Earlier this week Kay and I attended a trans group discussion in Tallahassee, Fl., even though it takes us about an hour and a half drive, we go because the leader was in the first lgbt group that I went to at the beginning of my transition. There was 3 couples, one woman who identifies as 'bi' and the rest, trans.
We make the effort to join this group because the discussions have been so intense and thought provoking. Last night, the conversation was really jacked up, discussing the pro's and con's of keeping GID in the DSM. Susan made some good points for keeping GID in; because of the need for treatment, if it standards are determined and enforced by the AMA and the APA. She view was that if GID was taken out, some doctors can opt out of treatment for GID because it is not in the book. That might claim that without a diagnosis similar, or spelled out in the DSM, then they are not required to provide managed care for trans people. The discussion became quite heated.
Then the discussion turned to consequences that both heterosexuals and gay people are having to deal with for Florida's "Real ID". In order to change one's name you must bring with you to the Motor Vehicles Division, a notarized copy of your birth certificate, 2 pictures documents with current address, and notarized copies of previous marriage and divorce documents. This applies across the board for everyone who seeks to change one's name. One of the girls was asking for names of doctors who treat the trans community and we were able to give her some good information.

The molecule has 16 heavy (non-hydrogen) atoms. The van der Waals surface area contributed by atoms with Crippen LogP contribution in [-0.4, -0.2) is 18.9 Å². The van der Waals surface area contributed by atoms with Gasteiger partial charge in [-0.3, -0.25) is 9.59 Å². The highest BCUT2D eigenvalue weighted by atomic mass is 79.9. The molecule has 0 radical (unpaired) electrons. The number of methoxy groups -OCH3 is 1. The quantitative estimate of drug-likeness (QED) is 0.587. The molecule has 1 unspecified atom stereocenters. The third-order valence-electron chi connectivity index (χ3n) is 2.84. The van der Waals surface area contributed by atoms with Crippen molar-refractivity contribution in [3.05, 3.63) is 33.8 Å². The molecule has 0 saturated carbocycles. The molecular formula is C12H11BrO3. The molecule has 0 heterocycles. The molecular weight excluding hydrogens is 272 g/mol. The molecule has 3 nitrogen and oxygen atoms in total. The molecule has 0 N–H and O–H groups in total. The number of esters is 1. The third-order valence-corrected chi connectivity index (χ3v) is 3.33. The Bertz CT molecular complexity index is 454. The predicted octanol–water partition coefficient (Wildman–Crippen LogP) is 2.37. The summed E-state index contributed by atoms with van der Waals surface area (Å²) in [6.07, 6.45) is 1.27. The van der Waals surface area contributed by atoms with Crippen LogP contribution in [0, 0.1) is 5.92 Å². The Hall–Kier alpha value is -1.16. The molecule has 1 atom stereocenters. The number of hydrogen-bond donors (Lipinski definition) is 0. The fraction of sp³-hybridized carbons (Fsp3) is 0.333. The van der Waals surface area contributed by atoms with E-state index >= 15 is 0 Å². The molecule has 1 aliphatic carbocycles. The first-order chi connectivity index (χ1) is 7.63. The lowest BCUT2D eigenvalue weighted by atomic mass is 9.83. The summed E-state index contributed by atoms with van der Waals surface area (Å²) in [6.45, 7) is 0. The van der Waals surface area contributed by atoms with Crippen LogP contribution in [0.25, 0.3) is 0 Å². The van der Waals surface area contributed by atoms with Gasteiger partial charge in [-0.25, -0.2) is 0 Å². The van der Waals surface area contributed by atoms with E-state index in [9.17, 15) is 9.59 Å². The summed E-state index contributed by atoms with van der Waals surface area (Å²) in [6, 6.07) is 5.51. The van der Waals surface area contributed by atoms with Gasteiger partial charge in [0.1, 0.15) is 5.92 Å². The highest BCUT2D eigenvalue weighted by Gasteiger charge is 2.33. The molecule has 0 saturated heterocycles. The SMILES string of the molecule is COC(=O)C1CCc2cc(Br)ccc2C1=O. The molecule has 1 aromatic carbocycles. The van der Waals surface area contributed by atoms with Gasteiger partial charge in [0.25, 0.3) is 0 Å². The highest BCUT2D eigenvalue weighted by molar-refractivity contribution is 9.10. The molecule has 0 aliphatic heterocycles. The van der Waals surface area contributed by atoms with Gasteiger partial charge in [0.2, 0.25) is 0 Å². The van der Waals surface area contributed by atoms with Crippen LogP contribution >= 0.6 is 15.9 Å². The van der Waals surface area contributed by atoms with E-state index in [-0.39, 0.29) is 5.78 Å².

We tried to let everyone introduce themselves and tell something about their life or transition. We couldn't get around the table for all the extra discussions. It doesn't bother me because I want to know what issues other trans people are facing. Having to live at home, losing one's family connection, the bathroom problem is always, always an issue with some trans, because they are not confident and have problems passing.
Usually the group will all go out to eat after the meetings, but the last two have run over time and it is a long, quiet, thoughtful drive back to Valdosta. We usually have to let the events of the evening simmer for a day or two before we discuss the evening. We try and stay connected to as many lgbt groups as we can, because with each gathering we can bring new points of views to our PFLAG and Integrity groups.